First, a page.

Florida Trailer Towing Laws

by Joey CampbellUpdated July 12, 2023
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The stage government of Florida has created trailer towing laws (not semitrailer laws), regulations, and safety devices for road safety and better driving conditions. Each year, many retired people, known as snowbirds, move temporarily to Florida for the winter. During storm season, many people exit Florida in panic mode as they evacuate their area due to incoming hurricanes. Trucks and motor homes towing vehicles and boats create a bigger need to place regulations on trailers being towed. Whether it’s a pole trailer, boat trailer, camping trailer (camper), or any other such vehicle you intend to tow, make sure you are following Florida statutes, trailer laws, and rules according to their Department of Transportation.

Total Length, Width and Height

Florida law states that the towing trailer cannot be longer than 40 feet in length. Maximum width of the trailer cannot exceed 8 feet, 6 inches. The height cannot be higher than 13.5 feet. Overall length of the vehicle and trailer combined should not exceed 65 feet.

Speed Limit

When towing a trailer with a motor vehicle, the total speed is limited to 65 miles per hour in the state of Florida. This may be somewhat slower than the posted speed limit on expressways and roadsides. One word of caution regarding speed limits---safety dictates that speeds be lowered in inclement weather. Icy roads rarely occur in Florida, but hard rains commonly reduce visibility. High winds create driving hazards, so slower is safer.

Maximum Trailer Weight and Brakes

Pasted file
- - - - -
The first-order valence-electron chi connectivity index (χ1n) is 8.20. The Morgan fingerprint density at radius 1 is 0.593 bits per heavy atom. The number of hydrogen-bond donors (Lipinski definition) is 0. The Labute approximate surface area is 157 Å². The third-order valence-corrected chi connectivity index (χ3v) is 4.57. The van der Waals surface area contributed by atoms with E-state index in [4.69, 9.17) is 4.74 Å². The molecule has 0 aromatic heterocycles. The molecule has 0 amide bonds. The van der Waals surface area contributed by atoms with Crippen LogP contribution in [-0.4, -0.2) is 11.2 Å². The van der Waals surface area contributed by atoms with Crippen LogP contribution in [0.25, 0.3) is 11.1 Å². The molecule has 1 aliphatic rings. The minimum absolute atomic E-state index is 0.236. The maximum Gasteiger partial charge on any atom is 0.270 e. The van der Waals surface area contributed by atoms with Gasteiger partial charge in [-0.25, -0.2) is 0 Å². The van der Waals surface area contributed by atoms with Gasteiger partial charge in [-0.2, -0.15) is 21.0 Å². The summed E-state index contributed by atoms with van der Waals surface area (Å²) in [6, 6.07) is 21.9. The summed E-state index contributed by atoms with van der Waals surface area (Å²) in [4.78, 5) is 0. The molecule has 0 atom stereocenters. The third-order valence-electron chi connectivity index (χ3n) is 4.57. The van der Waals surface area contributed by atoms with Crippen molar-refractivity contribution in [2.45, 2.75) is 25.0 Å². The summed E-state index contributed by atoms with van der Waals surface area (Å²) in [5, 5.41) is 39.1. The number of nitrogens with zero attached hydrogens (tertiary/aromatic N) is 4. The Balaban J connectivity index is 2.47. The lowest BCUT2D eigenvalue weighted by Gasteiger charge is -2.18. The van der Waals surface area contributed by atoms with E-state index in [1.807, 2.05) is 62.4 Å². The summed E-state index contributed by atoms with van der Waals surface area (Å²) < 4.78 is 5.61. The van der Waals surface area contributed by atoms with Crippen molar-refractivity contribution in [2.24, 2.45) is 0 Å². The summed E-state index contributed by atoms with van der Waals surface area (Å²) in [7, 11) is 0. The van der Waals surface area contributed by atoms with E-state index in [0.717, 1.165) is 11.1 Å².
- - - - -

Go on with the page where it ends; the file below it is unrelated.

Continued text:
If the trailer total weight is under 3,000 lb., the state of Florida does not require that it have its own braking system. In the event the trailer’s gross weight (separate from the vehicle weight) is more than 3,000 lb., the trailer should have a brake system separate from that of the vehicle. Trailer brakes ensure the system is safe on its own.

Other Requirements

Florida state law does not allow double tandem towing (a vehicle pulling a trailer and a boat, or two trailers). Trailers must have safety chains, reflectors, license plate lights, tail lights, turn signal lights and brake lights. The trailer must be registered in your state, and you need proof of insurance.

Before making a journey, ensure your combination of vehicles and trailers meet all the rules and regulations so you can make your journey safely and efficiently. Pay attention when you are on public roads and public streets, don’t forget your driver’s license, and always pull over for law enforcement. Always be careful not to park in tow-away zones when taking a break from the road. Make sure your tail lamps are working.

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